In our busy and chaotic world sometimes acronyms can be useful to get across complex concepts like how to become fitter when you do not have time.  DOER in fitness stands for DECIDE, ORGANISE, ENGAGE, REPEAT

I will explain each concept in more detail below, but firstly it is important to understand that fitness is not complex,  we have survived as a species because the human movement is a natural and necessary part of living.

What is complex is creating the opportunity for physical activity in order to feel alive in a world designed to sedate humanity.

Wishing for a fitness potion….

I am a science fiction fan, and I do like the idea of body transformation via an ingestible substance.

The truth is that the science of fiction is deluding many people into thinking that something can be eaten, drunk or worn to transform bodies back to their natural healthy and functional state.

It is an enticing thought to control our body’s destiny cerebrally without respect for its natural need to exercise movement.

It is, therefore, no wonder that emphasis is placed on anesthetic like substances to reduce the perception of pain, without creating the opportunity to feel the joy, happiness, wonder and gratitude of a body that moves well.


A decision to improve fitness means challenging your limitations and not being afraid of them.

The fitness process is uncomfortable and for some (including myself) very uncomfortable and unpleasant. It is important to understand that body transformation is hard work yet rewarding.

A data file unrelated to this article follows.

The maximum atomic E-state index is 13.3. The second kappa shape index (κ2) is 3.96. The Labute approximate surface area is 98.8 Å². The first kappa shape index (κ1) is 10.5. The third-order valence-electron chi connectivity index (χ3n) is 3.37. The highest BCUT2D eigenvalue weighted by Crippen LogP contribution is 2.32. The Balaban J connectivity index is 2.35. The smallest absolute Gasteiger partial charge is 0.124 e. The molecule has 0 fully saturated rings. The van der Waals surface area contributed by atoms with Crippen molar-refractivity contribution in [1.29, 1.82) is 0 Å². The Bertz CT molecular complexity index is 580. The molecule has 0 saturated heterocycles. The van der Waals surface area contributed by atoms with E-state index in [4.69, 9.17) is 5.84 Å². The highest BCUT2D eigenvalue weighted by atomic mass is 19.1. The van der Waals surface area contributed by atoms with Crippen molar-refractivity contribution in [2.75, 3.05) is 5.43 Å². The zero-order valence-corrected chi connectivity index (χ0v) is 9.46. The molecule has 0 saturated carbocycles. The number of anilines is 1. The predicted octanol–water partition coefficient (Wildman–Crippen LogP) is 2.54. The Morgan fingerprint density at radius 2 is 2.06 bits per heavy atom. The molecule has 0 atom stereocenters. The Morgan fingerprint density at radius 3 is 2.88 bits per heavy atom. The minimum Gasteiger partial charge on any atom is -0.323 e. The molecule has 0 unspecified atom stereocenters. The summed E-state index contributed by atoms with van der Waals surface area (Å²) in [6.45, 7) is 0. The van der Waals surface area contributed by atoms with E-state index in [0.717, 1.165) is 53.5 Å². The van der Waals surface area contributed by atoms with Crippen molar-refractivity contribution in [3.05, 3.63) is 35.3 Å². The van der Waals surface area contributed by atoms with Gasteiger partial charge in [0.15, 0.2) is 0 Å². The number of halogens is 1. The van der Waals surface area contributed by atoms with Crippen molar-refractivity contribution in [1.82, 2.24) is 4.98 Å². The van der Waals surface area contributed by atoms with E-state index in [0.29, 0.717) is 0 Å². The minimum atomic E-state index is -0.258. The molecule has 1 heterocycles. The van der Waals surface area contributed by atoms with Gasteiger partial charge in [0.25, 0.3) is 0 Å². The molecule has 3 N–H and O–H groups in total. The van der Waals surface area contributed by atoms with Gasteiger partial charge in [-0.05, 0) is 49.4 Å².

Your fitness decision is whether you are prepared to feel a range of sensations as your body changes with exercise or whether you prefer not to feel change as your body deteriorates in a sedentary lifestyle.


A decision to exercise is not a decision made without considering every aspect of your current life.

People who see exercise as essential to maintaining physical health, are prepared to organise their life for exercise even when they have little or no time.

Morning exercise is sometimes the only option in a life frantic with commitments because it is a time where there is less likelihood of something else taking priority.

Morning exercisers are not necessarily morning people, in fact, many of our morning exercisers drag themselves to class in the dark, wondering what lapse of judgment got them there!

There is no best time to exercise, and if you are a disciplined, organised and determined person, you will succeed with your fitness at any time.


Having made a decision to exercise by organising your life to allow time for exercise is a great start.

The next step is to engage in the physical exertion. Achieving optimal  health and fitness is a function of strength and the easiest way to get stronger is to lift as heavy as you can, safely.

Lifting heavy weight, for both women and men, will cause a flurry of positive systemic changes throughout the body. Muscles respond by growing which will also increase metabolism, bones become denser and hormonal regulation improves.

The central nervous system responds by learning how to recruit more muscle fibres to use on demand, and it becomes more resilient to physical stress.

We use the Deadlift to gauge strength because it is a natural movement pattern using the posterior muscles that typically deteriorate quickly from lack of use. The exercise engages muscles from the head to the toes.

The deadlift may seem technically complex because it highlights imbalances that are not consistent with a natural movement flow. We then use this information to reprogram your fitness and help you achieve your goal of better health.


Health and fitness is a workout in progress; we cannot expect to get fitter with erratic effort. Repeating the exercise cycle of decision making, organisation, and personal engagement consistently is what a doer of fitness repeatedly does.

Live well with fitness